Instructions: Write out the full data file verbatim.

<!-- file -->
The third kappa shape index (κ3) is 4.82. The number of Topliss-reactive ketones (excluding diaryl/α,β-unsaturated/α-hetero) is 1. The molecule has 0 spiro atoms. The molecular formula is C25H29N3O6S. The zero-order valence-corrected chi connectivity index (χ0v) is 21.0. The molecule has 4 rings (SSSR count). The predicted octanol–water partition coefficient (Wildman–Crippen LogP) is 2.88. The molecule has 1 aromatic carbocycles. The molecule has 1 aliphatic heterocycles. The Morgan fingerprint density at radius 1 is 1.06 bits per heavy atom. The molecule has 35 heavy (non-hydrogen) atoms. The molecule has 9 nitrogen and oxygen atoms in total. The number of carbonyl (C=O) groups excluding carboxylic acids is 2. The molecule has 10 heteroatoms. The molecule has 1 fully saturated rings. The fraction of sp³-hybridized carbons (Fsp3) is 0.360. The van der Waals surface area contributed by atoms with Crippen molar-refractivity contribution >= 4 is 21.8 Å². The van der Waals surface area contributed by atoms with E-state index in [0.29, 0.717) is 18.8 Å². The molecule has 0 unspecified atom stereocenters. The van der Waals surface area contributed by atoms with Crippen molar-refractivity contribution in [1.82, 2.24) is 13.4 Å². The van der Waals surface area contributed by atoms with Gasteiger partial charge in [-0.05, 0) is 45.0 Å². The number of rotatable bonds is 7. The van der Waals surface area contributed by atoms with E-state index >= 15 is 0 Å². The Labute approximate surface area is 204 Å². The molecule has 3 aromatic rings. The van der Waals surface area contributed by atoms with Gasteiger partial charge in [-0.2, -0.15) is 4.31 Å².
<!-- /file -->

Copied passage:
The third kappa shape index (κ3) is 4.82. The number of Topliss-reactive ketones (excluding diaryl/α,β-unsaturated/α-hetero) is 1. The molecule has 0 spiro atoms. The molecular formula is C25H29N3O6S. The zero-order valence-corrected chi connectivity index (χ0v) is 21.0. The molecule has 4 rings (SSSR count). The predicted octanol–water partition coefficient (Wildman–Crippen LogP) is 2.88. The molecule has 1 aromatic carbocycles. The molecule has 1 aliphatic heterocycles. The Morgan fingerprint density at radius 1 is 1.06 bits per heavy atom. The molecule has 35 heavy (non-hydrogen) atoms. The molecule has 9 nitrogen and oxygen atoms in total. The number of carbonyl (C=O) groups excluding carboxylic acids is 2. The molecule has 10 heteroatoms. The molecule has 1 fully saturated rings. The fraction of sp³-hybridized carbons (Fsp3) is 0.360. The van der Waals surface area contributed by atoms with Crippen molar-refractivity contribution >= 4 is 21.8 Å². The van der Waals surface area contributed by atoms with E-state index in [0.29, 0.717) is 18.8 Å². The molecule has 0 unspecified atom stereocenters. The van der Waals surface area contributed by atoms with Crippen molar-refractivity contribution in [1.82, 2.24) is 13.4 Å². The van der Waals surface area contributed by atoms with Gasteiger partial charge in [-0.05, 0) is 45.0 Å². The number of rotatable bonds is 7. The van der Waals surface area contributed by atoms with E-state index >= 15 is 0 Å². The Labute approximate surface area is 204 Å². The molecule has 3 aromatic rings. The van der Waals surface area contributed by atoms with Gasteiger partial charge in [-0.2, -0.15) is 4.31 Å².